With his new family came ambitious plans to expand The House of Mann into a full-service retail store. But the new venture, relocated in the Sheraton Centre at 88 Richmond St., proved, in Mr. Mann’s words, “a bad mistake” and closed within five years. Mr. Mann went back to square one, working as a custom tailor out of his car, and continuing to serve his faithful clientele. Finally, in 1984, he opened Mr. Mann Tailor and Shirtmaker at 41 Avenue Rd., which he ran with great success until his semi-retirement in 2004.
Ms. Mann worked alongside her father in that store and witnessed his consummate skills as a designer and a salesman. “My dad always said, ‘Men don’t like shopping. They want to get it over with.’ My father knew what they would need, and they loved that. That’s really what his customers adored. He made it easy for men.”
To design a suit or sports jacket, Mr. Mann would take 21 measurements, assuring that the customer got a piece of clothing tailored specifically to his physique. Even while selling off-the-rack apparel as president of Fairweather and Dylex, Mr. Robins would have his own suits handmade by Mr. Mann. “I have suits from him that go back 17 years at least, that I still wear,” Mr. Robins said. “His attention to detail was remarkable and if it wasn’t 100 per cent perfect, it wasn’t good enough.”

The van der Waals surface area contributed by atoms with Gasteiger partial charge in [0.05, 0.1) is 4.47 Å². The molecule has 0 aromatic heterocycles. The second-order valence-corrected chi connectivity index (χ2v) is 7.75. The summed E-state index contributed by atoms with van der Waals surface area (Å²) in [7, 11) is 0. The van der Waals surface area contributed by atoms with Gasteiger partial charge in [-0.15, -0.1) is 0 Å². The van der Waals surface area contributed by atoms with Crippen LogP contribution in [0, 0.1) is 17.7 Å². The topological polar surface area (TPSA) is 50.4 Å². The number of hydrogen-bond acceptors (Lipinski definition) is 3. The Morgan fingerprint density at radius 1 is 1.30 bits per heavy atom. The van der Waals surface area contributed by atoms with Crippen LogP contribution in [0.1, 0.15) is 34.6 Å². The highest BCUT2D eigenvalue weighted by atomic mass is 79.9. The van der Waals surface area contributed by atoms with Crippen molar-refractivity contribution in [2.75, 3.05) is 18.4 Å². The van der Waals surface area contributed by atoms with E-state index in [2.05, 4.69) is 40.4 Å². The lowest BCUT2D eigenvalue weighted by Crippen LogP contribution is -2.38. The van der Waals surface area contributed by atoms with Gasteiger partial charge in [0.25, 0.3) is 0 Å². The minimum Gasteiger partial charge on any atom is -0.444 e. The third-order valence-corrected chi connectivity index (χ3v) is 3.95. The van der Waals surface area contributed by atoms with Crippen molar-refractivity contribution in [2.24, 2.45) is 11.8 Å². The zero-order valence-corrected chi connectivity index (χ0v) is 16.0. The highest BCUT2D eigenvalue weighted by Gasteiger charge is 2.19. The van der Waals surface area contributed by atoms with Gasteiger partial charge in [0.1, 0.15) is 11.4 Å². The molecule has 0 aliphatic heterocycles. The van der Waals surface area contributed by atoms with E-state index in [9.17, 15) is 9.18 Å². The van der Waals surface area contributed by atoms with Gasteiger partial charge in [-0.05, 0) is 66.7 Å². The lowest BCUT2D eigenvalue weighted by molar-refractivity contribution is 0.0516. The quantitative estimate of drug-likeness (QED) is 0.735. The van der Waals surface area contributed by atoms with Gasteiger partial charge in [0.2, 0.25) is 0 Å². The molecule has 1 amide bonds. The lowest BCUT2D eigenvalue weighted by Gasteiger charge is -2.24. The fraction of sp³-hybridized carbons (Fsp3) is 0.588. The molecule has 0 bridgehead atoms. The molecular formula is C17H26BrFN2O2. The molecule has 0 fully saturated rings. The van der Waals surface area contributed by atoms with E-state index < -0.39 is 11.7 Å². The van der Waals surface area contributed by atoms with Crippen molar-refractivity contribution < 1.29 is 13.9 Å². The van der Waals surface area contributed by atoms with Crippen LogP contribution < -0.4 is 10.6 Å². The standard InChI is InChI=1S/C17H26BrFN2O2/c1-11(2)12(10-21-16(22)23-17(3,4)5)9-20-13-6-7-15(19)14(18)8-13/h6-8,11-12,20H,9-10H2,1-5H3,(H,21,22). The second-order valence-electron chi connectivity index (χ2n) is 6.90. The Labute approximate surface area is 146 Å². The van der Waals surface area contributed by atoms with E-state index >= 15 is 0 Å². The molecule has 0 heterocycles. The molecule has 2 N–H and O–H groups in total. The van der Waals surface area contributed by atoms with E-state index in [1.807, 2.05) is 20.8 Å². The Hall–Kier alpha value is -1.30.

After Mr. Mann closed his Yorkville shop, he continued to do some tailoring at home – Ms. Mann said his clients refused to let him retire completely. Away from work, his hobbies included playing tenor drum in the Toronto Signals Trumpet Band and amassing a museum-worthy collection of military memorabilia.
Mr. Mann was devastated when, in 2007, Reta died after a protracted struggle with breast cancer. Not long after, he began to show the first signs of the dementia that would cloud his final decade. Ms. Mann lived with her father and cared for him until this summer, when his loss of mobility forced her to move him to a long-term care facility.
Mr. Mann suffered from congestive heart failure, a legacy of his childhood bout with rheumatic fever, and died of a heart attack at North York General Hospital. He leaves his daughters; son-in-law, Dr. Ronald Tuttelman; granddaughter, Ilyssa Tuttelman; sister, Dorothy Zlot; sister-in-law, Annette Oelbaum; and many nephews and nieces.
In an interview with The Globe and Mail in 1996, Mr. Mann succinctly summed up what set him apart. While many tailors can fit the body, he said, few can enhance it. A perfect suit, he said, shouldn’t make people say, “What a suit!” but, “You look great.” It was this genius that had his customers shelling out the big bucks, but it also suggests an essential selflessness on Mr. Mann’s part: He wanted to bring out the best in people.Report Typo/Error
Follow us on Twitter: